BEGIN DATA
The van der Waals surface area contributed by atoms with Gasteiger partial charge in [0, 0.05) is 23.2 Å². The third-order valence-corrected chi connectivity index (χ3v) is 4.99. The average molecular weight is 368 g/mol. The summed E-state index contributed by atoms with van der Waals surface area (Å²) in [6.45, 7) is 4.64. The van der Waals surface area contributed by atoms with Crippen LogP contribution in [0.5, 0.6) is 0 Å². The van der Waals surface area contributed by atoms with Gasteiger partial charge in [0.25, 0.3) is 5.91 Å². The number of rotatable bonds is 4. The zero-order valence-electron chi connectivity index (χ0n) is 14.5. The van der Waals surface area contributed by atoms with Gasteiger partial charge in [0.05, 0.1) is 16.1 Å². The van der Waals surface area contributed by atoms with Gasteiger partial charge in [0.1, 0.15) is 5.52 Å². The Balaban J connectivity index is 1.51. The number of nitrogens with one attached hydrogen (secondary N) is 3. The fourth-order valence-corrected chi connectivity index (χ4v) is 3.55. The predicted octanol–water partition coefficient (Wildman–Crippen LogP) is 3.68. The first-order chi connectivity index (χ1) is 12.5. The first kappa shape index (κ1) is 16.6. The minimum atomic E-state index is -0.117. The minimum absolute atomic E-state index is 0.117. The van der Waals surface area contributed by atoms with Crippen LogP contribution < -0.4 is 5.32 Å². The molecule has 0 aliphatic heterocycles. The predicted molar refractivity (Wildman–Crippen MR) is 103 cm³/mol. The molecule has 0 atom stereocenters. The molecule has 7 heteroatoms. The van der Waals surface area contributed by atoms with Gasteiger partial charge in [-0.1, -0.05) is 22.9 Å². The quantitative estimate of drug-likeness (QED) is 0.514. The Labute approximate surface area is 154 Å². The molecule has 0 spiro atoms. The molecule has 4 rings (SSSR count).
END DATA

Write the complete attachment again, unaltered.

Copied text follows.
The van der Waals surface area contributed by atoms with Gasteiger partial charge in [0, 0.05) is 23.2 Å². The third-order valence-corrected chi connectivity index (χ3v) is 4.99. The average molecular weight is 368 g/mol. The summed E-state index contributed by atoms with van der Waals surface area (Å²) in [6.45, 7) is 4.64. The van der Waals surface area contributed by atoms with Crippen LogP contribution in [0.5, 0.6) is 0 Å². The van der Waals surface area contributed by atoms with Gasteiger partial charge in [0.25, 0.3) is 5.91 Å². The number of rotatable bonds is 4. The zero-order valence-electron chi connectivity index (χ0n) is 14.5. The van der Waals surface area contributed by atoms with Gasteiger partial charge in [0.05, 0.1) is 16.1 Å². The van der Waals surface area contributed by atoms with Gasteiger partial charge in [0.1, 0.15) is 5.52 Å². The Balaban J connectivity index is 1.51. The number of nitrogens with one attached hydrogen (secondary N) is 3. The fourth-order valence-corrected chi connectivity index (χ4v) is 3.55. The predicted octanol–water partition coefficient (Wildman–Crippen LogP) is 3.68. The first-order chi connectivity index (χ1) is 12.5. The first kappa shape index (κ1) is 16.6. The minimum atomic E-state index is -0.117. The minimum absolute atomic E-state index is 0.117. The van der Waals surface area contributed by atoms with Crippen LogP contribution < -0.4 is 5.32 Å². The molecule has 0 aliphatic heterocycles. The predicted molar refractivity (Wildman–Crippen MR) is 103 cm³/mol. The molecule has 0 atom stereocenters. The molecule has 7 heteroatoms. The van der Waals surface area contributed by atoms with Gasteiger partial charge in [-0.1, -0.05) is 22.9 Å². The quantitative estimate of drug-likeness (QED) is 0.514. The Labute approximate surface area is 154 Å². The molecule has 0 spiro atoms. The molecule has 4 rings (SSSR count).